POLLUTION AND THE ARAL SEA
Wastelands have been created on the salt-encrusted sea bed where the water has disappeared from the Aral Sea and unusable agricultural areas contaminated fertilizer, pesticide and defoliates sits idle. Salt and chemicals and sewage have also contaminated groundwater supplies. By one estimate only 20 percent of the people living in the area along the Uzbekistan and Turkmenistan border have access to safe drinking water.
Huge dust storms that kick up from time pick up residues and corrosive salts and fertilizer and pesticide chemicals in the wastelands and carry them near and far, affected millions of people living in the general area around the sea. The toxic dust settled in layers on plants, huts, animals and people and is associated with declines of wild animals and crop losses. Large areas of agricultural land are unusable. Of the 170 or so wild animals once found in and around the sea, only 40 remain.
Martin Fletcher wrote in The Times, “The desiccated seabed was carpeted with a toxic sediment of salt laced with chemicals from the cotton fields, which duststorms then deposited over thousands of square miles. Drinking water was poisoned. [Source: Martin Fletcher, The Times, June 23, 2007 ]
Mark Synnott wrote in National Geographic: “ Besides toxic levels of sodium chloride, the dust is laced with pesticides such as DDT, hexachlorocyclohexane, toxaphene, and phosalone—all known carcinogens. The chemicals have worked their way into every level of the food chain. [Source: Mark Synnott, National Geographic, June 2015 +/]
History of Pollution and the Aral Sea
Eve Conant wrote in Discover magazine: Like the Great Salt Lake in Utah, the Aral Sea has no naturally occurring outlets and over time collects salt from river deposits. With less water flowing in, the process accelerated. By the late 1980s, 10,424 square miles of seafloor had become desert and was layered with toxic salts. Water salinity had risen from 10 grams per liter in the 1950s, when the sea was healthy, to about 26 grams per liter in 1990. (At 35 grams per liter, it would be as salty as the ocean.) All 24 species of fish disappeared. The water "wasn't quite salt paste yet, but nothing could survive in it," says Masood Ahmad of the World Bank, who was project leader for the massive undertaking in Kazakhstan. "No biological life was possible." [Source: Eve Conant, Discover, September 2006 |=|]
“The effects rippled throughout the region. Without this source of food or water, only a few dozen of the 180 known native land-animal species survived the desiccation. When the fishing industry collapsed in the 1980s, thousands of locals fled their villages to search for a new life in larger cities. Those remaining behind eked out an existence on the land. Tuberculosis reached epidemic proportions, and infant mortality rates quadrupled, with acute respiratory diseases accounting for 50 percent of the deaths. Potable water became scarce throughout the area, and even breathing the air was risky. Chemical runoff from agricultural fields simply dried on the seafloor and was ferried back into towns with the first winds. |=|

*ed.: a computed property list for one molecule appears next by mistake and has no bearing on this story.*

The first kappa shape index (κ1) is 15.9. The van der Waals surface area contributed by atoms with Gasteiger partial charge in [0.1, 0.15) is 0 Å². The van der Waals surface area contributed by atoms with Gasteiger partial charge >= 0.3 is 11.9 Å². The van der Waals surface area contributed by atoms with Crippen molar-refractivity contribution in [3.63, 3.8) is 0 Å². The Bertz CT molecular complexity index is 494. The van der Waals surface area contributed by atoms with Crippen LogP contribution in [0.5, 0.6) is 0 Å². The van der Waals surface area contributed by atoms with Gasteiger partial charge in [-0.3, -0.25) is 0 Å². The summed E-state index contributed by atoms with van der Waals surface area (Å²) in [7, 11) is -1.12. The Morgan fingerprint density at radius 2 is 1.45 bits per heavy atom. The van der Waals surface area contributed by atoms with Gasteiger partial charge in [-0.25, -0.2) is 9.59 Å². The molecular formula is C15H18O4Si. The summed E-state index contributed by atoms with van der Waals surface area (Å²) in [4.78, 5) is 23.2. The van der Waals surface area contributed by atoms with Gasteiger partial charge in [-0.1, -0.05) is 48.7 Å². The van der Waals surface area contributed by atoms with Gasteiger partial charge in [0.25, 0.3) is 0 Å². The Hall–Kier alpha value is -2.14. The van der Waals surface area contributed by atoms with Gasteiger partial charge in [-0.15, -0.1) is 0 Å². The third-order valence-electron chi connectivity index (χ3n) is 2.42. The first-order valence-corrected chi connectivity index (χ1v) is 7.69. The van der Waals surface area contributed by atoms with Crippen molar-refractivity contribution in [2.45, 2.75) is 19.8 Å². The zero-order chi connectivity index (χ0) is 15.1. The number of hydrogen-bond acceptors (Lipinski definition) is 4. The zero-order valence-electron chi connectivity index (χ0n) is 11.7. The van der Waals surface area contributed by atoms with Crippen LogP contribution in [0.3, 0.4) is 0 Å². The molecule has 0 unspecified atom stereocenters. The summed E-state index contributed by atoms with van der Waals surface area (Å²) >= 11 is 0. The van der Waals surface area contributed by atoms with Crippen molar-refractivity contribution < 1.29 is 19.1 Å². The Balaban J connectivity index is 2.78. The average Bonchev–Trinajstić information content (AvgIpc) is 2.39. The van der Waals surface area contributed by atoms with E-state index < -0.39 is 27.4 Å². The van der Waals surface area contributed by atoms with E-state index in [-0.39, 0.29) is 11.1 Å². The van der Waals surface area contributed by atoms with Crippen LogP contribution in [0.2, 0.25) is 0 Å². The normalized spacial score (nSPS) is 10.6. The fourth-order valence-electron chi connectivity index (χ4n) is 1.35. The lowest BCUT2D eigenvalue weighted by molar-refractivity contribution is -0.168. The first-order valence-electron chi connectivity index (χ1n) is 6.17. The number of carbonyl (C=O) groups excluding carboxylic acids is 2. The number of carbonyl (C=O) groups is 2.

“By 1990 the shrinking waters had separated into two parts—the northern "Small Sea" in Kazakhstan and the southern "Large Sea" in neighboring Uzbekistan. As the seas evaporated, hard-packed sand replaced water around the hundreds of islands that had dotted the sea and had provided a haven for wildlife. When the waters vanished around Vozrozhdeniya Island, a Soviet germ-warfare facility for open-air testing of anthrax, plague, and smallpox in the southern Aral Sea, U.S. officials in 2000 became so worried that they sent funds and experts to clean up buried stockpiles of the remaining lethal bacteria. In 2002 the U.N. estimated that winds carried 200,000 tons of salt and toxic sand each day throughout the Aral Sea region and thousands of miles beyond, sometimes reaching as far as Russia's Arctic north—a problem that still continues. "Everything is polluted with herbicides, metals, and salt," says the Aralsk regional hospital's head doctor, Arginbau Asanbaev. Experts believe the ecological disaster has displaced more than 100,000 people and affected the health of more than 5 million people throughout the region. |=|